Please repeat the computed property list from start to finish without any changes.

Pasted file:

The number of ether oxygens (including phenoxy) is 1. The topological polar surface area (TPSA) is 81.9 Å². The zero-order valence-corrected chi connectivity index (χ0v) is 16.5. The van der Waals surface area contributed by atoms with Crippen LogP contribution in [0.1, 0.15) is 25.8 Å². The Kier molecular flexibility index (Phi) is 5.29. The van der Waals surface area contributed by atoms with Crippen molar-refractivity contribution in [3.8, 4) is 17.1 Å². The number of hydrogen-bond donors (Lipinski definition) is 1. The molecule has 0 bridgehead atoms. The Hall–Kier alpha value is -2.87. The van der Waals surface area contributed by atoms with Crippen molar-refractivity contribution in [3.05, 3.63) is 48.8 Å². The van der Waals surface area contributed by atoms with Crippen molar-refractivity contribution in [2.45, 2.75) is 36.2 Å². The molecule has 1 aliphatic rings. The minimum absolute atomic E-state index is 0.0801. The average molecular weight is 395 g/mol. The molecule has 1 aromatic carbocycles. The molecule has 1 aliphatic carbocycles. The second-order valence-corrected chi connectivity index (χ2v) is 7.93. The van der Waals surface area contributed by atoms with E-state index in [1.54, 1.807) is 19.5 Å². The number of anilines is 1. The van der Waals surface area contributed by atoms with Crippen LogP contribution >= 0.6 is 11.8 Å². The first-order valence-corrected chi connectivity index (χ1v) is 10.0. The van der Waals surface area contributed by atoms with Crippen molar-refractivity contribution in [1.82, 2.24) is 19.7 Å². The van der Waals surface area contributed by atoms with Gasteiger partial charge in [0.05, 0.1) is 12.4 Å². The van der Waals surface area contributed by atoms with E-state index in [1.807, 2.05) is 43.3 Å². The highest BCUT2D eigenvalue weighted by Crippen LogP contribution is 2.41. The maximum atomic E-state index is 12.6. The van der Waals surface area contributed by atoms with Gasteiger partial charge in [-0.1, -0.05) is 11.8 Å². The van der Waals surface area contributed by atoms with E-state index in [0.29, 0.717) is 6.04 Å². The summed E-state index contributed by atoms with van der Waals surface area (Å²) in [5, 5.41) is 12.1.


The number of ether oxygens (including phenoxy) is 1. The topological polar surface area (TPSA) is 81.9 Å². The zero-order valence-corrected chi connectivity index (χ0v) is 16.5. The van der Waals surface area contributed by atoms with Crippen LogP contribution in [0.1, 0.15) is 25.8 Å². The Kier molecular flexibility index (Phi) is 5.29. The van der Waals surface area contributed by atoms with Crippen molar-refractivity contribution in [3.8, 4) is 17.1 Å². The number of hydrogen-bond donors (Lipinski definition) is 1. The molecule has 0 bridgehead atoms. The Hall–Kier alpha value is -2.87. The van der Waals surface area contributed by atoms with Crippen molar-refractivity contribution in [3.05, 3.63) is 48.8 Å². The van der Waals surface area contributed by atoms with Crippen molar-refractivity contribution in [2.45, 2.75) is 36.2 Å². The molecule has 1 aliphatic rings. The minimum absolute atomic E-state index is 0.0801. The average molecular weight is 395 g/mol. The molecule has 1 aromatic carbocycles. The molecule has 1 aliphatic carbocycles. The second-order valence-corrected chi connectivity index (χ2v) is 7.93. The van der Waals surface area contributed by atoms with E-state index in [1.54, 1.807) is 19.5 Å². The number of anilines is 1. The van der Waals surface area contributed by atoms with Crippen LogP contribution >= 0.6 is 11.8 Å². The first-order valence-corrected chi connectivity index (χ1v) is 10.0. The van der Waals surface area contributed by atoms with Crippen molar-refractivity contribution in [1.82, 2.24) is 19.7 Å². The van der Waals surface area contributed by atoms with Gasteiger partial charge in [0.05, 0.1) is 12.4 Å². The van der Waals surface area contributed by atoms with E-state index in [1.807, 2.05) is 43.3 Å². The highest BCUT2D eigenvalue weighted by Crippen LogP contribution is 2.41. The maximum atomic E-state index is 12.6. The van der Waals surface area contributed by atoms with Gasteiger partial charge in [-0.1, -0.05) is 11.8 Å². The van der Waals surface area contributed by atoms with E-state index in [0.29, 0.717) is 6.04 Å². The summed E-state index contributed by atoms with van der Waals surface area (Å²) in [5, 5.41) is 12.1.